My alternative to this was to simply cut that 45 angle part of the motherboard tray off. I know this is going to weaken the tray a little, but it will give me the flexibility I need to be able to install the motherboard without having to worry about it shorting out against that piece of steel. It would also allow me to plug in everything that is needed. With the board being longer than normal, it also brought up an issue with the HDD cage. The wires all wanted to run right into the edge of it which would have forced me to locate most of them in the cage. Well I decided that I would just add a set of 3.5" to 5.25" adapters to the storage drive (WD 500 GB) and simply mount the OS drive (OCZ Solid State) to the top of the storage drive. This would allow me to tuck them both up in the top under the Asus Blu-Ray drive and keep them out of site. Now I did leave about an inch of the 45 angled piece attached at the top and bottom so I wouldn't totally kill the strength of the tray on that end of the motherboard.





    I then started installing the rest of the components. First up was the Asus Blu-Ray drive which had been painted to match the theme. I popped the top panel on next hoping that nothing went wrong with it. I had previously worked the top over and found that I had bondo lines still trying to pop up in the finish once I polished it. A week to the deadline I made the decision to redo it and resolve the issue. Well after I started the polishing on the 2nd go around. I seen yet again the same friggen lines popping up. I noticed that the more I polished the top the more they became noticeable. My assumption at this point, was that the polishing was causing the parts to heat up, the lines showed their selves because the plastic and bondo was expanding at different rates. Getting a picture of this didn't work out to well. Flash off the gloss of the panel hid them to well, with the flash on, the Red dominated the shot and hid them as well.




    If you look closely at this shot, you can see a line that runs from the left to the right. It's just a little bit above where the Modders-Inc.com watermark is. This is where the edge of the wood filler piece meets the plastic. I decided that with only a day or two till the deadline. I couldn't chance trying to repair it and have more issues causing me to miss the deadline. I thought that maybe once I got the system up and running, get some heat into the main part of the chassis that it might bring itself out of it. Well watching it closely over the last few days, it has gotten better, but its not 100%. If you look at the right angle with the right light you can still see a little bit of them.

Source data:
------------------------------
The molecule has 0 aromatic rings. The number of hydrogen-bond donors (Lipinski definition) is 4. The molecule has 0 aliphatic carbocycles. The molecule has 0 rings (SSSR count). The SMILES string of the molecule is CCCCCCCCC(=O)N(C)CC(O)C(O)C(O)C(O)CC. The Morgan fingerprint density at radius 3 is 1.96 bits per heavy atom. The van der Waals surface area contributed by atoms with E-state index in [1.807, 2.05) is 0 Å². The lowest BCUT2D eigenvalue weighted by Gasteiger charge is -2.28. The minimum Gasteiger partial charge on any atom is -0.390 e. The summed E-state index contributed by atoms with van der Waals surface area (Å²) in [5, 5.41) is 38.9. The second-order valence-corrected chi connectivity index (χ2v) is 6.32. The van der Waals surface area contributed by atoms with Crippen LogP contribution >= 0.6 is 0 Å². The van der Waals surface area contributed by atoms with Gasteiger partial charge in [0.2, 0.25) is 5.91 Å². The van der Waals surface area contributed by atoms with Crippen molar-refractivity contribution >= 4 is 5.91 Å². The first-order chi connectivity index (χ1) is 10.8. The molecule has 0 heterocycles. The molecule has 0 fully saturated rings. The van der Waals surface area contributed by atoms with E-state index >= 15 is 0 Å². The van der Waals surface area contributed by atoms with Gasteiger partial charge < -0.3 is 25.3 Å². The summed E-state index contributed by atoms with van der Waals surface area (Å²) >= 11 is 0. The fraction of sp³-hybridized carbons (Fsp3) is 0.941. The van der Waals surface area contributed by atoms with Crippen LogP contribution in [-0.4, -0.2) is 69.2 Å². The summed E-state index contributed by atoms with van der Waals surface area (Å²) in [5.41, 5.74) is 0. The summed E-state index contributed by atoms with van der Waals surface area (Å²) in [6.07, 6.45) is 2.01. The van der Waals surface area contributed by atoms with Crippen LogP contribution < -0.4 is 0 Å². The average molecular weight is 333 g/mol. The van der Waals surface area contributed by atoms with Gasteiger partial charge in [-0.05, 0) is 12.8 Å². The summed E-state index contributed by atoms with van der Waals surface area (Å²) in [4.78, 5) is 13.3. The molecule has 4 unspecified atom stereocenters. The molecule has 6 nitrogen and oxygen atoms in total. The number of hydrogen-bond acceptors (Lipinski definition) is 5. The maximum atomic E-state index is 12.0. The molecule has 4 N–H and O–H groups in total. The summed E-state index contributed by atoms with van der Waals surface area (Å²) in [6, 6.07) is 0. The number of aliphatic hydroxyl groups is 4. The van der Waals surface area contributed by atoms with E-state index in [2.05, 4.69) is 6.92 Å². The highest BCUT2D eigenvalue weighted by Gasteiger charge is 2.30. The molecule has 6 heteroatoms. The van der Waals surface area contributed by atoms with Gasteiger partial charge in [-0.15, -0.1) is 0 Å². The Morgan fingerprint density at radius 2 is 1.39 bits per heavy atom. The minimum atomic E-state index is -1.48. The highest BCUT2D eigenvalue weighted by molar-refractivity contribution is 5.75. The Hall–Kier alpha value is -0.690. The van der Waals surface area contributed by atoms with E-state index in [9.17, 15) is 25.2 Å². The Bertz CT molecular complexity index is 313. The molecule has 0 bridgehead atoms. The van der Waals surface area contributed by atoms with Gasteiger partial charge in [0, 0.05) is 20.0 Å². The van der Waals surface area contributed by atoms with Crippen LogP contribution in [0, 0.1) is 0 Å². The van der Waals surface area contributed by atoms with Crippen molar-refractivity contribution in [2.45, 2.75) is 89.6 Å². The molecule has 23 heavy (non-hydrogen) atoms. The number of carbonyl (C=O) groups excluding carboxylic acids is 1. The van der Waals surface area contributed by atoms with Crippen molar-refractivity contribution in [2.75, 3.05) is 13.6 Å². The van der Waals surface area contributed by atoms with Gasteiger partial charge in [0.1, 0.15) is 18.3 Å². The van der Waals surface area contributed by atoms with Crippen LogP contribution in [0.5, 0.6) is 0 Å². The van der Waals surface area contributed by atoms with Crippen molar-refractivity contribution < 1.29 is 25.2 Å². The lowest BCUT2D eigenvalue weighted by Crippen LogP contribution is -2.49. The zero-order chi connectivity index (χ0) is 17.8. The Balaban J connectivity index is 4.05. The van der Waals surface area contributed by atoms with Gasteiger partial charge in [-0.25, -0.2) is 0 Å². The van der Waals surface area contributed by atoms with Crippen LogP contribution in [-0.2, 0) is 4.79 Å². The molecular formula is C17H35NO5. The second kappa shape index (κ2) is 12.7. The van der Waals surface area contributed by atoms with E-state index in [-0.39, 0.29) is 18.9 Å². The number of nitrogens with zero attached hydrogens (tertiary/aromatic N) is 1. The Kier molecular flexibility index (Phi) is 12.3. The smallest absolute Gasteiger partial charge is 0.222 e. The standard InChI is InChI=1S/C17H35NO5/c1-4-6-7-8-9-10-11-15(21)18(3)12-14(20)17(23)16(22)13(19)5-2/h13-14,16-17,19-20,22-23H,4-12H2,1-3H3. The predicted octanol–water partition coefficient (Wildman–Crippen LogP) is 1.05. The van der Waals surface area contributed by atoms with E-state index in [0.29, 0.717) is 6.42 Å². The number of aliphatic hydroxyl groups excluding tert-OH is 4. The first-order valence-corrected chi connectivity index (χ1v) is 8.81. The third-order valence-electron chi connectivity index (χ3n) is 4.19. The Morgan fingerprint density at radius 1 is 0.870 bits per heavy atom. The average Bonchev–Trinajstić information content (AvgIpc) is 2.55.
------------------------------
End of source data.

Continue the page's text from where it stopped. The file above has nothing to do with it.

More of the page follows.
Next up came the final fitting with the side panels.



    Then after installing the side grills, I put the panels back on and made sure the grills had plenty of clearance. I had previously realized that they where to thick and had to trim them down a little. Thus causing me to have to re-paint them before this step.




    So everything is looking good at this point, and I decided to take a few more shots to see how the finish was turning out . The little car is something Tech Daddy picked up for each of us while at Quakecon a few weeks ago.

  2. #42

    Tony -Tazz's Worklog

    Nobody would have recognized that from what you started with. Nice job Tony!

  3. #43

    Tony -Tazz's Worklog

    OMG the spinQ smokestacks really make this build along with the gorgeous red paint job! Beautiful dude!!!

  4. #44
    Clear Coat Tazz's Avatar
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    Tony -Tazz's Worklog

    Thanks guys. The best feature of the mod I think is a toss up between the custom grill and the use of the Spin-Qs. I've gotten a lot of feed back on the Spin-Qs so far and most of its been "WOW". So I guess I did something right for once... Hehe...

  5. #45
    Clear Coat Tazz's Avatar
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    Tony -Tazz's Worklog

    Ok guys, here's my final shots.













  6. #46

    Tony -Tazz's Worklog

    Great job Tazz. You pulled it off nicely. Very clean. The Spin Q's as dual intakes is a great touch.

    D.

  7. #47
    Clear Coat Tazz's Avatar
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    Tony -Tazz's Worklog

    Thanks, PS.. they're dual exhaust just made to look like intakes

  8. #48

    Tony -Tazz's Worklog

    Ah.

    Nice any way you look at it.

    D.

  9. #49

    Tony -Tazz's Worklog

    Looks like someone needs to give that wallpaper a dose of RED!

  10. #50
    Clear Coat Tazz's Avatar
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    Tony -Tazz's Worklog



    I did end up working that over just a little bit. Not sure its the one I want to keep though.